This car will be a winner for Ford and hopefully, they will produce enough of them to meet demand.

GM Hosts Press Conference Proving The Success of Their Batteries to Date

General Motors continues the exhaustive testing of the Lithium ion batteries that are so crucial to their upcoming Volt. The electric drivetrain married to this battery pack has been named "Voltec" and will be used in many other GM products, including the Opel Flextreme. Everything we are hearing from GM is positive and they claim to be on track to sell the Chevy Volt in late 2010.

From GM-Volt.com:

GM hosted a press conference on their battery strategy and GMs director of EVs and HEVs Bob Kruse wrote a blog post about it.

As we know, the Volt lithium-ion cell contract went to LG Chem of Korea. Mainly the decision to choose them over A123 was based on the fact that LG was ready with cells sooner, and had a much larger production capacity and longer track record. According to Denise Gray, GM’s advanced battery director, the lithium-manganese chemistry of LG chem was “not significantly different” in energy density or power density characteristics than the lithium iron phosphate chemistry of A123 cells. In fact, A123 cells and packs continue to undergo testing.

GMs main point of the conference was reiterate that they are doing the pack design, engineering, and software controls in-house. So while LG or someone else may make an excellent cell, GM intends to make the best pack and become the worlds best electric car battery make maker. This gives them competitive advantage over car companies that are “married” to a specific cell supplier. Gray is convinced batteries will continue to advance in the future and right now GM is testing cells from “more than a dozen suppliers.”

Kruse confirms GM will soon open a large advanced battery lab within their Warren Technical Center in addition to the Volt’s battery assembly plant. That plant he notes “will be the first lithium-ion battery manufacturing plant operated by a major automaker in the U.S., and will create new “green” jobs.”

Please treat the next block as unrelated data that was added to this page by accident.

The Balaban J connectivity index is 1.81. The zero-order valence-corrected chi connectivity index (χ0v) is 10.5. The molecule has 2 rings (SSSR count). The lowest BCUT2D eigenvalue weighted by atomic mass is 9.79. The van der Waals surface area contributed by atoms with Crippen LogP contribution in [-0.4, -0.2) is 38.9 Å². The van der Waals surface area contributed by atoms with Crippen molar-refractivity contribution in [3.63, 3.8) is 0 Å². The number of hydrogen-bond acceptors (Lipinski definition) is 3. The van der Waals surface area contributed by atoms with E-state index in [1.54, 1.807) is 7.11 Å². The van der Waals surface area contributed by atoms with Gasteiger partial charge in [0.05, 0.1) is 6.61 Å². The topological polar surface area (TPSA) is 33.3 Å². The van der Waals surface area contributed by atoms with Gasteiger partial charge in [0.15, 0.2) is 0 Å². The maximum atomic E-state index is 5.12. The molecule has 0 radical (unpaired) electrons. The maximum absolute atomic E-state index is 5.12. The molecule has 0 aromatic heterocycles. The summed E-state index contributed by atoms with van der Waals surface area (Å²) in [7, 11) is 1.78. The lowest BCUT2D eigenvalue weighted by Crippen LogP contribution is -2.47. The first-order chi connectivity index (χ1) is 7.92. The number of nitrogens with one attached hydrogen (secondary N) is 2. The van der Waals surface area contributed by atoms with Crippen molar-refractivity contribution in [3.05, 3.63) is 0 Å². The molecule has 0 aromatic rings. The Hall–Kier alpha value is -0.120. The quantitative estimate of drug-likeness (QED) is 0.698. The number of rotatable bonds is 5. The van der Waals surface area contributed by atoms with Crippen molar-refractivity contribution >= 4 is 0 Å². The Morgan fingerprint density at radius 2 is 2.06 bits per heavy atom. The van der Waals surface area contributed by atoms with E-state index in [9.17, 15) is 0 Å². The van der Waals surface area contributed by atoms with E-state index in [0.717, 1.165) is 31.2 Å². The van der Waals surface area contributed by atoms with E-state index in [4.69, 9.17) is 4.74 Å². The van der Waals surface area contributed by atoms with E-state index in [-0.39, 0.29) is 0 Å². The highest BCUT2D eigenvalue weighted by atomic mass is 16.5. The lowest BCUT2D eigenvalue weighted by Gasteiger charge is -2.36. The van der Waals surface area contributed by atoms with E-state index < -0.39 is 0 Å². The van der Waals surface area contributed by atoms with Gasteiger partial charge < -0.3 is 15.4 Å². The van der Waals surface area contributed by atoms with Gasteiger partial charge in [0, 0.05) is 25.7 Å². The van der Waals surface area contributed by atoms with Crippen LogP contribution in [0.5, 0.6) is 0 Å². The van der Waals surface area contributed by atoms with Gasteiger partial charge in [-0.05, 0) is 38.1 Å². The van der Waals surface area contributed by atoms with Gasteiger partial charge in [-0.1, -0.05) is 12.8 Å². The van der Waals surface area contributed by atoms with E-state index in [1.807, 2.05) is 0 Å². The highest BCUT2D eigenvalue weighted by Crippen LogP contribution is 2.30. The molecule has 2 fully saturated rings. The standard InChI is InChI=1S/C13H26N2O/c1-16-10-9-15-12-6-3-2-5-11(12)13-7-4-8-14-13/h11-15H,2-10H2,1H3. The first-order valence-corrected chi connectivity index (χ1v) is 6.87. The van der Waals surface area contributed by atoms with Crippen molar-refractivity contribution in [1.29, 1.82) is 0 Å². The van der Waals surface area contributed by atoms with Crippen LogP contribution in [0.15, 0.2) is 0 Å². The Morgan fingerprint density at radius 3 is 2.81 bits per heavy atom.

He advises us that GM is already working and second and third generation designs for these battery packs, and current ones have already evolved considerably from the first prototype packs GM received a year and a half ago.

Future generation Volt packs will continue to deliver the goal 40 miles of all electric range but will be considerably less expensive. Costs will be cut in several ways. Economy of scale will bring down production costs for the cells. GM and LG are also studying ways to tweak the chemistry perhaps removing expensive elements within the chemical mixture. The packs will also become more refined. ” Fewer parts leads to lower costs,” according to Andrew Farah, the Volt’s lead engineer. In addition to fewer parts Gray notes the current first generation packs have “a lot of bells and whistles” in terms of temperature and control management and suggests this safety overkill may not all needed.

The present crop of mules are performing flawlessly by the accounts of all involved and that the only surprises so far have been “pleasant ones” with respect to how perfectly they and their batteries have been performing.

It was also acknowledged and demonstrated that the Cruze-mules have already undergone considerable crash safety testing. The design of having the battery enclosed in the central tunnel has proven to be extremely safe. The graphic above illustrates what happens to the pack as filmed from below as the mule is crashed into a concrete barrier at 35 mph. Nothing. No breach has occurred.

We are at a turning point. As long as GM can hold on financially we will be seeing some beautiful things called integration vehicles in the coming months.

Wednesday, March 18, 2009

A Look at The 2010 Toyota Prius

The 2010 Toyota Prius

The Toyota Prius is the most successful hybrid vehicle of all time. It is so successful that it makes a profit for the Toyota Motor Company. Toyota realizes this fact and they are constantly trying to refine their product and make it more appealing to the masses.

The 2010 model is new for the Prius and includes some nice changes. The new Prius will be somewhat longer (around 3 inches), maintains the same height and also maintains the four doors and hatchback. One of the biggest improvements is the addition of a 1.6 liter four cylinder engine, which will increase horsepower and increase fuel efficiency. It is officially rated at 50 mpg, which is a significant increase over the current model, which is rated at 46 mpg. The only thing missing from this car is a plug and a bigger battery for driving in electric mode.

Toyota considers the 2010 Prius to be the fourth generation and a fully loaded model will top $30,000. This may present problems as the new Honda Insight will start with an MSRP of $22,000.

Will the Prius continue its strong sales showing? Which would you prefer, the 2010 Prius or the 2010 Insight?